How high the corn?

Nate McBean/Flickr

Nate McBean/Flickr

What does our nation’s birthday have to do with what’s going on out in the fields where that favorite summer barbeque treat, corn on the cob, is ripening under the blazing sun?

 If “Knee-high by the Fourth of July” rings a bell, you’re familiar with the traditional rule of thumb for gauging whether corn is on track for a good harvest. But wait – that standard originated generations ago in the Corn Belt and applied mainly to field corn raised for livestock feed, corn that still had a lot of growing to do before harvest in the fall.

Sweet corn, the tender kind that humans favor, matures much earlier. We hope to be eating it by July 4th, not dampening our knees with its dewy stalks (“knee-high" being 21 inches on average). So, maybe we should default to that other widely known corn benchmark from Rogers and Hammerstein’s beloved musical “Oklahoma!” In the lyrics of “Oh, What a Beautiful Morning” we have this (possibly fanciful) measurement: “The corn is as high as an elephant’s eye.”

Well. Inquiring minds want to know. Knee high? Elephant’s eye? And how high, actually, are those targets on average, vis a vis the anticipated height of corn as we know it in the age of modern agriculture?

Ray Samulis, agent at the Rutgers Cooperative Extension Service in Burlington County, is widely acknowledged as “Mr. Sweet Corn,” having studied it and test-grown umpty-ump varieties for the past 30 years, both locally and at the Snyder Research and Extension Farm in Pittstown. According to him, modern seed genetics and newer growing methods have changed things considerably.

“At up to 4 feet, the earliest types ready in 65 to 70 days from sowing look almost mismatched in the ratio of ears to stalk, but breeders have been working toward a plant that has more yield and less foliage,” Samulis says. “The mid and later season types harvested in 72, 78 or 82 days are taller, maybe 6 to 6 ½ feet. These generally have bigger ears and are sown at intervals through spring to provide a long harvest.”

“Early” is a relative term, with farmers reaping a premium for being among the first to bring corn to market. About 10 years ago, a planting innovation canted the odds in their favor. Corn farmers now commonly sow seeds in trenches covered by vented clear plastic that forms a mini-greenhouse, warming the soil and spurring earlier germination.

“A famous Rutgers agent named Norm Smith was among the first to get farmers to use plastic,” says John Grande, director of the Snyder farm. “Everybody cheered to get really high quality sweet corn ready for the Fourth.”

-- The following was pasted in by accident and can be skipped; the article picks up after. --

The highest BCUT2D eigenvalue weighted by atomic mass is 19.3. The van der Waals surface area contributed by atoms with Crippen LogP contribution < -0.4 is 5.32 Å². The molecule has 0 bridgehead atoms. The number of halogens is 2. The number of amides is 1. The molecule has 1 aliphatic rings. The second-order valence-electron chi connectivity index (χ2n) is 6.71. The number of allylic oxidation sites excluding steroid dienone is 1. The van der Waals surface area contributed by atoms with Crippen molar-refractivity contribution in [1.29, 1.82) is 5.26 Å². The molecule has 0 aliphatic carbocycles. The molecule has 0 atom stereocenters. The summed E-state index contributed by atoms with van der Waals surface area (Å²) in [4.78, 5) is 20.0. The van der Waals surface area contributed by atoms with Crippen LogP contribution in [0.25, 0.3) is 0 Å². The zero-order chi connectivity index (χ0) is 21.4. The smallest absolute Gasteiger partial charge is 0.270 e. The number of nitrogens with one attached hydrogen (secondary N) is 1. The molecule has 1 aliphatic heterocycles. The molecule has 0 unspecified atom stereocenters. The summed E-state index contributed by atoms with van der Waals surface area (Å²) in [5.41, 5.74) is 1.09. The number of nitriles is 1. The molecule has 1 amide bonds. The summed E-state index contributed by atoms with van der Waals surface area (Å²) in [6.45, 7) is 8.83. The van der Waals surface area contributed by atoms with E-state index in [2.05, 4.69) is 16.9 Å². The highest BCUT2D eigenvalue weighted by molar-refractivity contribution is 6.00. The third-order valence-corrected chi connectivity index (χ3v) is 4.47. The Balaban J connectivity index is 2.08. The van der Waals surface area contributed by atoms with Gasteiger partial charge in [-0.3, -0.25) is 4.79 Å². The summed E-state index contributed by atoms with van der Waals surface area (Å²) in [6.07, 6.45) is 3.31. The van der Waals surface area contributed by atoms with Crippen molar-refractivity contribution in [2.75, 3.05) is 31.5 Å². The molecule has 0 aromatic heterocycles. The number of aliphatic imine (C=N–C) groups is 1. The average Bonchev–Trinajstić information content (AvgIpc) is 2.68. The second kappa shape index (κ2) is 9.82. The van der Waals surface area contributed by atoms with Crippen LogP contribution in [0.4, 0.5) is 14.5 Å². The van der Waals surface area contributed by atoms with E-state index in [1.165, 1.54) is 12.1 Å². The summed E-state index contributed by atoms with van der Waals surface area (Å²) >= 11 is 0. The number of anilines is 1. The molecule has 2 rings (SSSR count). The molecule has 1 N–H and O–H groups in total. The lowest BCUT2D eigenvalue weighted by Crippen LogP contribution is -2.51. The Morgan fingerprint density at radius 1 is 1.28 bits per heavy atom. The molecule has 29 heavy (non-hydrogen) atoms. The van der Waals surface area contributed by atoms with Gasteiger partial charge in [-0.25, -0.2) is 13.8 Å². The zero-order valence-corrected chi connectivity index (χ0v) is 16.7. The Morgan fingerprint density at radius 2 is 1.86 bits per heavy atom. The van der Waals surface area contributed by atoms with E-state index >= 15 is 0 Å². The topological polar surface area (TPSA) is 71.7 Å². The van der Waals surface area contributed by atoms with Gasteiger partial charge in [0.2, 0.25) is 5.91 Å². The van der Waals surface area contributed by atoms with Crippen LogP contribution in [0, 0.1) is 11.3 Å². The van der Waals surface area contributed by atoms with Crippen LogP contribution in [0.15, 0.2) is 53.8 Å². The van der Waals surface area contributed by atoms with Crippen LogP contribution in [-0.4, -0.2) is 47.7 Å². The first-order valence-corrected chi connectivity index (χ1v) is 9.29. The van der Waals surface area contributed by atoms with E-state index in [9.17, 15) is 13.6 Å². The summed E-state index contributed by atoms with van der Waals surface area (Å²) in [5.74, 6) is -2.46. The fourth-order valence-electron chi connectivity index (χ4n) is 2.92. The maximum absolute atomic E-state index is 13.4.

Out in the field, no one is arguing.  

“Ten years ago, you really had to be blessed by the good Lord to get corn by the Fourth of July,” says Jim Giamarese, who farms in East Brunswick.

Reportedly, some South Jersey farmers have harvested corn on June 3, but the very earliest corn (ready in 65 days) isn’t that tasty and Giamarese doesn’t plant it. Samulis can snow you under with a blizzard of facts about the genetics of modern “super sweet” corn. The take-away is that varieties maturing a little later, at 72 to 82 days, are programmed to have an enhanced sugar content and to delay the conversion of those sugars to starch.

(Word to the wise: the changeover from sugar to starch takes place quickly and is speeded up if harvested corn doesn’t stay cold. Go for corn picked first thing in the morning and kept chilled, bring your cooler along for transport and refrigerate corn the moment you get home. Pass up any farm stand that has its corn sitting in a bin out in the sun – it’s already shot.)

Sweet corn grown in New Jersey is almost exclusively white or bi-color (yellow and white) since in one of those regional quirks, consumers here don’t prefer all-yellow corn. It may be a hangover from devotion to the old-time favorite ‘Silver Queen,’ which associated “white” with “sweet and tender.” If you wonder why you never see ‘Silver Queen’ anymore, it’s because while consumers loved it, farmers hated the way its weak stalks would often topple in big winds, leaving whole fields lying in the mud.

The reputation of our sweet corn is right up there with the renown of our tomatoes, by the way. Back in the ‘90s, Samulis hosted a luncheon for ag agents from around the country, including those from the Corn Belt.

“They were wrapping corn in napkins to take it away, and asking more than once ‘What kind of sweet corn is this?’” he says. “We opened their eyes.”

Kurt Alstede, a prominent farmer in Chester, says we should be proud of our corn, which he ships not only to New York and Philly markets, but to customers in Florida, Colorado, Arizona, Bermuda and St. Croix. These buyers are mainly former New Jersey residents pining for the sweet corn they knew and loved, unavailable elsewhere, he says.

If you think we’ll never get as far as the elephant’s eye – 8 feet, 2 inches on average -- you would be wrong. While sweet corn lingers at thigh to chin level, field corn grown for those spooky Halloween corn mazes winds up as high 12 feet, well above a pachyderm’s long-lashed eyeball, providing he’s got four feet on the ground.

“It’s a completely different kind of corn,” Alstede says. “It gets big, really big, by September -- but you wouldn’t want to eat it.”

There you have it, knees, eyes, ears and all. I’ve done my part. Excuse me now while proceed to the steamy, buttery, sweet and tender taste test.